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The placenta of bovine clones

Chavatte-Palmer, Pascale; Lee, Rita Sau Fong; Camous, Sylvaine; Le Cleac'h, Nicolas; Jammes, Hélène; Guillomot, Michel.
Acta sci. vet. (Impr.); 39(suppl.1): s227-s242, 2011. ilus, graf
Artigo em Inglês | VETINDEX | ID: biblio-1412592

Resumo

Background: Since the first success in sheep, the production of viable cloned offspring by somatic cell nuclear transfer (SCNT) in various mammals has increased significantly. The incidence of pregnancy failure and fetal death, however, is still very high, whatever the species, and impairs the commercial development of this technology, even in the bovine species where the success rates are highest compared to other species. Review: In cattle, most gestation losses are initially due to abnormal implantation and poor placental development leading to fetal demise during the early post-implantation period (30 to 70 days of pregnancy). Thereafter, in continuing pregnancies, losses usually occur in the last third of gestation and affect about 25% of the on-going pregnancies, with very large differences according to phenotype. These are currently referred to as the Large Offspring Syndrome (LOS), Large Placenta Syndrome or Abnormal Offspring Syndrome. In all cases, the placenta appears to be central to the onset of the pathology, with placentomegaly and hydrallantois being the most common features. Clinically, transabdominal ultrasound monitoring of fetal and placental development as well as the measurement of maternal plasma concentrations of pregnancy associated glycoproteins (PAG) are recommended in order to monitor the pregnancies. Humane termination of the pregnancies by Caesarian section or slaughtering of the affected animals is recommended when the pathology onset is diagnosed more than 2 weeks prior to term. Underlying mechanisms include abnormal placental vascularization, which is present early in SCNT placental development. Enzymatic response to oxidative stress is also modified. In the first trimester, several genes expressed in the trophoblast have been found to be differentially expressed between SCNT and control conceptuses, including placental lactogen (PL), the PAG, prolactin related protein-1 (PRP-1) and Dickkopf-1(DKK-1), to name a few. All these proteins are expressed in the Binucleate cells (BNC) of the trophoblast and thus, indicate that BNC function may be affected in SCNT from very early in gestation, thereby compromising placental development. Later in pregnancy, it has been shown that transplacental exchanges are disturbed, in particular those related to glucose metabolism. Moreover, endocrine function is altered compared to controls, with decreased estrogen secretion and modifications in PAG secretion, resulting in largely elevated maternal plasma concentrations. Gene expression patterns are affected, with most prominent functional effects involving cell cycle, cell signaling pathways, molecular transport, DNA replication, recombination and repair. Most of the affected genes are downregulated. Finally, many of the pathologies reported with SCNT pregnancies resemble abnormalities reported with either mutations or deletions of imprinted genes or dysregulation of imprinted gene expression, and the expression of several imprinted genes have been shown to be abnormal in SCNT placenta. Conclusions: In conclusion, pregnancy failure after SCNT is due to multiple factors affecting, implantation, placental development, morphology, vascularization, responses to oxidative stress and the epigenetic control of gene expression. If abnormal nuclear reprogramming may induce long term effects in bovine SCNT, these effects may also be due to fetal programming due to abnormal placental function and perturbed fetal development.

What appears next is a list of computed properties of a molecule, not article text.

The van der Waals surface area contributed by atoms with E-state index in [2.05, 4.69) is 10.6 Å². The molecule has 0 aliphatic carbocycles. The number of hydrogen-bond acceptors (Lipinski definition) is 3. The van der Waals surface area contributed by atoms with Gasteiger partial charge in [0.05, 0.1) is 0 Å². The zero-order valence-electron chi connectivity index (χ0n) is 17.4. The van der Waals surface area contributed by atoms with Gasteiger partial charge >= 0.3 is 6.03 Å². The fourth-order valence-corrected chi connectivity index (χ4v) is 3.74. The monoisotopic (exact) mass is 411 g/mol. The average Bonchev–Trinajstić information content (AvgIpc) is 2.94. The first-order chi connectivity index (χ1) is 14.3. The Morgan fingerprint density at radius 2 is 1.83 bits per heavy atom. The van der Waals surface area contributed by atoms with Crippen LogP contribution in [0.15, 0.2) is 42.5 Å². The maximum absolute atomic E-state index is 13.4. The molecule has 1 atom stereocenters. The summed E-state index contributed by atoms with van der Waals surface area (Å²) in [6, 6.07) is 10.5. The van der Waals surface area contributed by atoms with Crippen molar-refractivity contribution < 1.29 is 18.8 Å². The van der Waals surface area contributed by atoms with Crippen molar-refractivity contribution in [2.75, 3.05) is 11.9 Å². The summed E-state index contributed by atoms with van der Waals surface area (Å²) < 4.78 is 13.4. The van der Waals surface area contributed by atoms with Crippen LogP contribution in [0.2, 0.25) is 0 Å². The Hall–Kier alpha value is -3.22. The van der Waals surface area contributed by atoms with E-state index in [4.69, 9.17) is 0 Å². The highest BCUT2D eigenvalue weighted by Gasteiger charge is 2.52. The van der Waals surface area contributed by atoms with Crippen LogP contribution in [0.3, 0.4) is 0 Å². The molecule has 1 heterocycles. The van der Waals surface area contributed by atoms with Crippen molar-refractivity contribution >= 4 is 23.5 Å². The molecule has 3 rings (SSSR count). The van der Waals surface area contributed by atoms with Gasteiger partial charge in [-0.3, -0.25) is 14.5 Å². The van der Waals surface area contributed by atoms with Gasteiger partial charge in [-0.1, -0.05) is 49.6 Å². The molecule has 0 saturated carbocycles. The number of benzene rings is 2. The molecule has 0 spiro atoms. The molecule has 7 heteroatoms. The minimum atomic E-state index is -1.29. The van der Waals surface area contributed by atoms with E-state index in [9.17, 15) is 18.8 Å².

Biblioteca responsável: BR68.1